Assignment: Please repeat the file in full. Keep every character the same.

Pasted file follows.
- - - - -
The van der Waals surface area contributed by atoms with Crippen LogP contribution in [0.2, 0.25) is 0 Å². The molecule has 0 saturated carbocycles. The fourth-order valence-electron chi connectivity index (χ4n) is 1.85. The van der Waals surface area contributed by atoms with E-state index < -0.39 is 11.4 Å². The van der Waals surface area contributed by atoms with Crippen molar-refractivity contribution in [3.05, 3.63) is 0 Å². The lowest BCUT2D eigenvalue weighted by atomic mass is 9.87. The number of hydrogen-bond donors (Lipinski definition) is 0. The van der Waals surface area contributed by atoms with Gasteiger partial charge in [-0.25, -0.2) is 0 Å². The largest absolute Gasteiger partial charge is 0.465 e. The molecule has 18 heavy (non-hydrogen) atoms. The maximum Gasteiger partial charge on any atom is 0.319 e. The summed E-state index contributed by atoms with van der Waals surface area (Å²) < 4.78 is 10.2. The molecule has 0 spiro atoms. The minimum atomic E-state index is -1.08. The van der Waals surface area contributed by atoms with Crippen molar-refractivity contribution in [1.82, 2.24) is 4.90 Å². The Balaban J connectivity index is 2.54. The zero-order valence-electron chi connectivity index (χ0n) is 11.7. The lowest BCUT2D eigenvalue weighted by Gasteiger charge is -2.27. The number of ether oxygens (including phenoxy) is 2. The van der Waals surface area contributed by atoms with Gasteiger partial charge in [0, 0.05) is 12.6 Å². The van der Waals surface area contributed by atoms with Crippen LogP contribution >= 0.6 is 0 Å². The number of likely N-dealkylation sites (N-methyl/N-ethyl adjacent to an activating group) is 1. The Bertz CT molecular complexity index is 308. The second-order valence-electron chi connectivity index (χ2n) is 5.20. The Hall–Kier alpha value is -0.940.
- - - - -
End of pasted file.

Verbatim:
The van der Waals surface area contributed by atoms with Crippen LogP contribution in [0.2, 0.25) is 0 Å². The molecule has 0 saturated carbocycles. The fourth-order valence-electron chi connectivity index (χ4n) is 1.85. The van der Waals surface area contributed by atoms with E-state index < -0.39 is 11.4 Å². The van der Waals surface area contributed by atoms with Crippen molar-refractivity contribution in [3.05, 3.63) is 0 Å². The lowest BCUT2D eigenvalue weighted by atomic mass is 9.87. The number of hydrogen-bond donors (Lipinski definition) is 0. The van der Waals surface area contributed by atoms with Gasteiger partial charge in [-0.25, -0.2) is 0 Å². The largest absolute Gasteiger partial charge is 0.465 e. The molecule has 18 heavy (non-hydrogen) atoms. The maximum Gasteiger partial charge on any atom is 0.319 e. The summed E-state index contributed by atoms with van der Waals surface area (Å²) < 4.78 is 10.2. The molecule has 0 spiro atoms. The minimum atomic E-state index is -1.08. The van der Waals surface area contributed by atoms with Crippen molar-refractivity contribution in [1.82, 2.24) is 4.90 Å². The Balaban J connectivity index is 2.54. The zero-order valence-electron chi connectivity index (χ0n) is 11.7. The lowest BCUT2D eigenvalue weighted by Gasteiger charge is -2.27. The number of ether oxygens (including phenoxy) is 2. The van der Waals surface area contributed by atoms with Gasteiger partial charge in [0, 0.05) is 12.6 Å². The van der Waals surface area contributed by atoms with Crippen LogP contribution >= 0.6 is 0 Å². The number of likely N-dealkylation sites (N-methyl/N-ethyl adjacent to an activating group) is 1. The Bertz CT molecular complexity index is 308. The second-order valence-electron chi connectivity index (χ2n) is 5.20. The Hall–Kier alpha value is -0.940.